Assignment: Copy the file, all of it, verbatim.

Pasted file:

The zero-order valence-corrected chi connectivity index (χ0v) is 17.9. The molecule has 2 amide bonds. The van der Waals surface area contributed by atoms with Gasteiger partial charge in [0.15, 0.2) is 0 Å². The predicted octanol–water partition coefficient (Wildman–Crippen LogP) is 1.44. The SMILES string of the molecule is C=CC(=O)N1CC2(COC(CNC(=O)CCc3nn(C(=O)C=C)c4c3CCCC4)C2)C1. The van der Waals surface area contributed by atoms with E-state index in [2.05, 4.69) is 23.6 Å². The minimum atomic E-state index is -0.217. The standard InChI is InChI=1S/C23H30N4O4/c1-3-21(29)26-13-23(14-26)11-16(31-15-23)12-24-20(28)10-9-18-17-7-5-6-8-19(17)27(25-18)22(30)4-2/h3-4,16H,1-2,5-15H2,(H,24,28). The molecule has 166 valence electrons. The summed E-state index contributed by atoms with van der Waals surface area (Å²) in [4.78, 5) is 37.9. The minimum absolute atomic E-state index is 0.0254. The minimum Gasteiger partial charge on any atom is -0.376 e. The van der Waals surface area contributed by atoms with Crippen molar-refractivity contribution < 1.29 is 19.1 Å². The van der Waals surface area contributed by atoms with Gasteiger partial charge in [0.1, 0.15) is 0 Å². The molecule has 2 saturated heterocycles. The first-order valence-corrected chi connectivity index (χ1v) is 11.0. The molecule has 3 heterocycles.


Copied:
The zero-order valence-corrected chi connectivity index (χ0v) is 17.9. The molecule has 2 amide bonds. The van der Waals surface area contributed by atoms with Gasteiger partial charge in [0.15, 0.2) is 0 Å². The predicted octanol–water partition coefficient (Wildman–Crippen LogP) is 1.44. The SMILES string of the molecule is C=CC(=O)N1CC2(COC(CNC(=O)CCc3nn(C(=O)C=C)c4c3CCCC4)C2)C1. The van der Waals surface area contributed by atoms with E-state index in [2.05, 4.69) is 23.6 Å². The minimum atomic E-state index is -0.217. The standard InChI is InChI=1S/C23H30N4O4/c1-3-21(29)26-13-23(14-26)11-16(31-15-23)12-24-20(28)10-9-18-17-7-5-6-8-19(17)27(25-18)22(30)4-2/h3-4,16H,1-2,5-15H2,(H,24,28). The molecule has 166 valence electrons. The summed E-state index contributed by atoms with van der Waals surface area (Å²) in [4.78, 5) is 37.9. The minimum absolute atomic E-state index is 0.0254. The minimum Gasteiger partial charge on any atom is -0.376 e. The van der Waals surface area contributed by atoms with Crippen molar-refractivity contribution < 1.29 is 19.1 Å². The van der Waals surface area contributed by atoms with Gasteiger partial charge in [0.1, 0.15) is 0 Å². The molecule has 2 saturated heterocycles. The first-order valence-corrected chi connectivity index (χ1v) is 11.0. The molecule has 3 heterocycles.